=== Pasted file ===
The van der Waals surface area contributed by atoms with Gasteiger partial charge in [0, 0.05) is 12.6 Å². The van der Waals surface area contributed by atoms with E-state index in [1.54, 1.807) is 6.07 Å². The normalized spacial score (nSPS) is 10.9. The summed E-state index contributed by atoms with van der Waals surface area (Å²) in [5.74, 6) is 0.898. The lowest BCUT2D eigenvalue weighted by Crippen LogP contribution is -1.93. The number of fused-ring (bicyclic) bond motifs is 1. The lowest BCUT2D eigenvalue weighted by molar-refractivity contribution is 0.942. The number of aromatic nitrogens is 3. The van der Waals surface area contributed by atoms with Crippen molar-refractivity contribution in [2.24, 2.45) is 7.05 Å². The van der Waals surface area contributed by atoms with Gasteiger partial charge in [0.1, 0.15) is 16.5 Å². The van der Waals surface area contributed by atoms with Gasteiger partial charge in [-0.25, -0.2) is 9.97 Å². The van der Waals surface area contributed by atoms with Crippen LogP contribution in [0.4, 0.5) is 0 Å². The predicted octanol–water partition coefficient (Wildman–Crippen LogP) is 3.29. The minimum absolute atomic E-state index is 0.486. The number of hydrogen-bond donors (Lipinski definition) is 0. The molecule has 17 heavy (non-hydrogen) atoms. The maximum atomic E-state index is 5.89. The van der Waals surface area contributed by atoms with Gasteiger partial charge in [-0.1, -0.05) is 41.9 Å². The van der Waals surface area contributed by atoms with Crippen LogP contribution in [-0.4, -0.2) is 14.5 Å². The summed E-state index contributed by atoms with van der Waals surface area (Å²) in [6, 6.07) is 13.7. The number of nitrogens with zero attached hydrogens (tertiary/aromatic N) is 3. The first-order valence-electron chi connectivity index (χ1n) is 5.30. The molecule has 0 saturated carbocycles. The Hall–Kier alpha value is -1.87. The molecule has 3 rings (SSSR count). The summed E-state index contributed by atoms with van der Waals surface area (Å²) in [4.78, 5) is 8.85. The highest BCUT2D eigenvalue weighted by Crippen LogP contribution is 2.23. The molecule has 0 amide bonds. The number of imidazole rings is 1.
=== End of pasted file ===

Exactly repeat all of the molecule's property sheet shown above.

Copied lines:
The van der Waals surface area contributed by atoms with Gasteiger partial charge in [0, 0.05) is 12.6 Å². The van der Waals surface area contributed by atoms with E-state index in [1.54, 1.807) is 6.07 Å². The normalized spacial score (nSPS) is 10.9. The summed E-state index contributed by atoms with van der Waals surface area (Å²) in [5.74, 6) is 0.898. The lowest BCUT2D eigenvalue weighted by Crippen LogP contribution is -1.93. The number of fused-ring (bicyclic) bond motifs is 1. The lowest BCUT2D eigenvalue weighted by molar-refractivity contribution is 0.942. The number of aromatic nitrogens is 3. The van der Waals surface area contributed by atoms with Crippen molar-refractivity contribution in [2.24, 2.45) is 7.05 Å². The van der Waals surface area contributed by atoms with Gasteiger partial charge in [0.1, 0.15) is 16.5 Å². The van der Waals surface area contributed by atoms with Gasteiger partial charge in [-0.25, -0.2) is 9.97 Å². The van der Waals surface area contributed by atoms with Crippen LogP contribution in [0.4, 0.5) is 0 Å². The predicted octanol–water partition coefficient (Wildman–Crippen LogP) is 3.29. The minimum absolute atomic E-state index is 0.486. The number of hydrogen-bond donors (Lipinski definition) is 0. The molecule has 17 heavy (non-hydrogen) atoms. The maximum atomic E-state index is 5.89. The van der Waals surface area contributed by atoms with Gasteiger partial charge in [-0.1, -0.05) is 41.9 Å². The van der Waals surface area contributed by atoms with Crippen LogP contribution in [-0.4, -0.2) is 14.5 Å². The summed E-state index contributed by atoms with van der Waals surface area (Å²) in [6, 6.07) is 13.7. The number of nitrogens with zero attached hydrogens (tertiary/aromatic N) is 3. The first-order valence-electron chi connectivity index (χ1n) is 5.30. The molecule has 0 saturated carbocycles. The Hall–Kier alpha value is -1.87. The molecule has 3 rings (SSSR count). The summed E-state index contributed by atoms with van der Waals surface area (Å²) in [4.78, 5) is 8.85. The highest BCUT2D eigenvalue weighted by Crippen LogP contribution is 2.23. The molecule has 0 amide bonds. The number of imidazole rings is 1.